Book Review - A Puritan Theology


Image of A Puritan Theology: Doctrine for Life
by Joel R. Beeke, Mark Jones
Reformation Heritage Books 2012
Hardcover 1060

One of the most voluminous and rich periods of Christian tradition and writing is that of the sixteenth and seventeenth century Puritans. The number of works and pages they produced is staggering and is only outdone by their passion for Christ and their commitment to the Scripture about which they wrote. They produced many classics that Christians have read for centuries since. The Puritans have been the victim of misunderstanding by many, but those who have taken the time to read them, have been changed forever.

In line with a long string of contemporary reprints and books on the Puritans comes a staggering volume which sets a new standard for Puritan studies. Coauthors Joel Beeke and Mark Jones have written A Puritan Theology: Doctrine for Life which sets out to provide a systematic theology from the perspective of the continental Reformed theologians of the sixteenth and seventeenth centuries. Weighing nearly 5 pounds and measuring 2” x 7.5” x 10.2”, this book moves beyond an introduction to the field of Puritan theology and provides a rich and vast well to draw from in the quest of gaining a better grasp of the Puritans. The “Works Referenced” section is 45 pages long and includes both the primary and secondary sources cited throughout. Read more about Book Review - A Puritan Theology

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Book Review - Death by Living


Image of Death by Living: Life Is Meant to Be Spent
by N. D. Wilson
Thomas Nelson 2013
Hardcover 208

“Glory is sacrifice, glory is exhaustion, glory is having nothing left to give. Almost. It is death by living.”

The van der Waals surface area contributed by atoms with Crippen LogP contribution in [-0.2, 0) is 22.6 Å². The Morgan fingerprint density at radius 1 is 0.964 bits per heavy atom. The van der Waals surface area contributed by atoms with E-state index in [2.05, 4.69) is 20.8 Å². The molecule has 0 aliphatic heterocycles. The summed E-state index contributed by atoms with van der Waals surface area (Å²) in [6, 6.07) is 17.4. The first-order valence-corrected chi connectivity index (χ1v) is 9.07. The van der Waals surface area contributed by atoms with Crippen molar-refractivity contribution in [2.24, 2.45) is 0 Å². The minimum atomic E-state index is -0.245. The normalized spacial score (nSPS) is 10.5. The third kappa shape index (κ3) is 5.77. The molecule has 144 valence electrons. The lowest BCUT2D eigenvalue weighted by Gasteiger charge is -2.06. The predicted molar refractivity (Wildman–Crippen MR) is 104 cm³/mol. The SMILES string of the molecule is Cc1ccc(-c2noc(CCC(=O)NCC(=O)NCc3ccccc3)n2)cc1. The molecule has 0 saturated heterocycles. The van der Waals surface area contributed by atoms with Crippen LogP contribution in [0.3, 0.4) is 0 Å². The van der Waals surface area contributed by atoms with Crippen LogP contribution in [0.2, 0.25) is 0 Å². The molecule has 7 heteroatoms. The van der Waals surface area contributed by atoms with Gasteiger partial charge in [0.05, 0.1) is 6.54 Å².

In 2009 N.D. Wilson wrote a genre defying book titled Notes from the Tilt-A-Whirl: Wide-Eyed Wonder in God’s Spoken Whirl, in which he wrote about how life could be viewed and told by sitting in the famous carnival and circus ride a tilt-a-whirl. I imagine for most readers it was a book which was the first of its kind. No doubt, as readers considered their experiences in a tilt-a-whirl ride, Wilson accomplished his goal. It was fast paced, hard to put down, hard to follow at times, but rewarding to those who could finish it.

Almost four years later to the date, Wilson is at it again and he does not disappoint. With much of the same genre defying style, and all of the same writing wit and personality, Wilson has written a semi-follow up book titled Death by Living: Life Is Meant to be Spent. Through the telling of many varied life stories of various people, including himself, Wilson shows us how to prepare for death by living life. Read more about Book Review - Death by Living

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Book Review - Christian Biographies for Young Readers


Image of Athanasius (Christian Biographies for Young Readers)
by Simonetta Carr
Reformation Heritage Books 2011
Hardcover 64